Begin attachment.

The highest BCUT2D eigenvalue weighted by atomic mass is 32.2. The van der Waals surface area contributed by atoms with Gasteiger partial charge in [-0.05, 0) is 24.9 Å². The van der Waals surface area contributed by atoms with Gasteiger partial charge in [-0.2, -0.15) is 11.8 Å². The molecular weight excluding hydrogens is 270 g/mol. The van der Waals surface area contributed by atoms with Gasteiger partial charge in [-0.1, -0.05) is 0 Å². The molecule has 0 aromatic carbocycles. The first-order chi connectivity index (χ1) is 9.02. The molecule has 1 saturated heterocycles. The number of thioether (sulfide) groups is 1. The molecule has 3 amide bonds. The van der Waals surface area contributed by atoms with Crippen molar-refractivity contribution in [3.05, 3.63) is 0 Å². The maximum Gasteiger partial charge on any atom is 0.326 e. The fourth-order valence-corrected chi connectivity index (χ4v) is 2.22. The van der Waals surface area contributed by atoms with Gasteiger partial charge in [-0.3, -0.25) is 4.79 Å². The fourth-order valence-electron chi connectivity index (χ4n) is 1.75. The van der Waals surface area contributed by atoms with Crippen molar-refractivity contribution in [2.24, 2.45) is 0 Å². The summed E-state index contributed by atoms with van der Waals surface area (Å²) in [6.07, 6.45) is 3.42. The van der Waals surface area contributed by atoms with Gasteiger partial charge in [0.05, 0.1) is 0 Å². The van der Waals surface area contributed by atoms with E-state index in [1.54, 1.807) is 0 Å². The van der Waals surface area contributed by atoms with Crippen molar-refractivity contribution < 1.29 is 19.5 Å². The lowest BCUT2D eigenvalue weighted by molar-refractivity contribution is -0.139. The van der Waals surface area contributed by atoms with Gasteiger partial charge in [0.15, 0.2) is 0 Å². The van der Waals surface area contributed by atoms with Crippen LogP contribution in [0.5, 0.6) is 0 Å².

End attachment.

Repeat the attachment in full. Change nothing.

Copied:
The highest BCUT2D eigenvalue weighted by atomic mass is 32.2. The van der Waals surface area contributed by atoms with Gasteiger partial charge in [-0.05, 0) is 24.9 Å². The van der Waals surface area contributed by atoms with Gasteiger partial charge in [-0.2, -0.15) is 11.8 Å². The molecular weight excluding hydrogens is 270 g/mol. The van der Waals surface area contributed by atoms with Gasteiger partial charge in [-0.1, -0.05) is 0 Å². The molecule has 0 aromatic carbocycles. The first-order chi connectivity index (χ1) is 9.02. The molecule has 1 saturated heterocycles. The number of thioether (sulfide) groups is 1. The molecule has 3 amide bonds. The van der Waals surface area contributed by atoms with Crippen molar-refractivity contribution in [3.05, 3.63) is 0 Å². The maximum Gasteiger partial charge on any atom is 0.326 e. The fourth-order valence-corrected chi connectivity index (χ4v) is 2.22. The van der Waals surface area contributed by atoms with Gasteiger partial charge in [-0.3, -0.25) is 4.79 Å². The fourth-order valence-electron chi connectivity index (χ4n) is 1.75. The van der Waals surface area contributed by atoms with Crippen molar-refractivity contribution in [2.24, 2.45) is 0 Å². The summed E-state index contributed by atoms with van der Waals surface area (Å²) in [6.07, 6.45) is 3.42. The van der Waals surface area contributed by atoms with Gasteiger partial charge in [0.05, 0.1) is 0 Å². The van der Waals surface area contributed by atoms with E-state index in [1.54, 1.807) is 0 Å². The van der Waals surface area contributed by atoms with Crippen molar-refractivity contribution < 1.29 is 19.5 Å². The lowest BCUT2D eigenvalue weighted by molar-refractivity contribution is -0.139. The van der Waals surface area contributed by atoms with Gasteiger partial charge in [0.15, 0.2) is 0 Å². The van der Waals surface area contributed by atoms with Crippen LogP contribution in [0.5, 0.6) is 0 Å².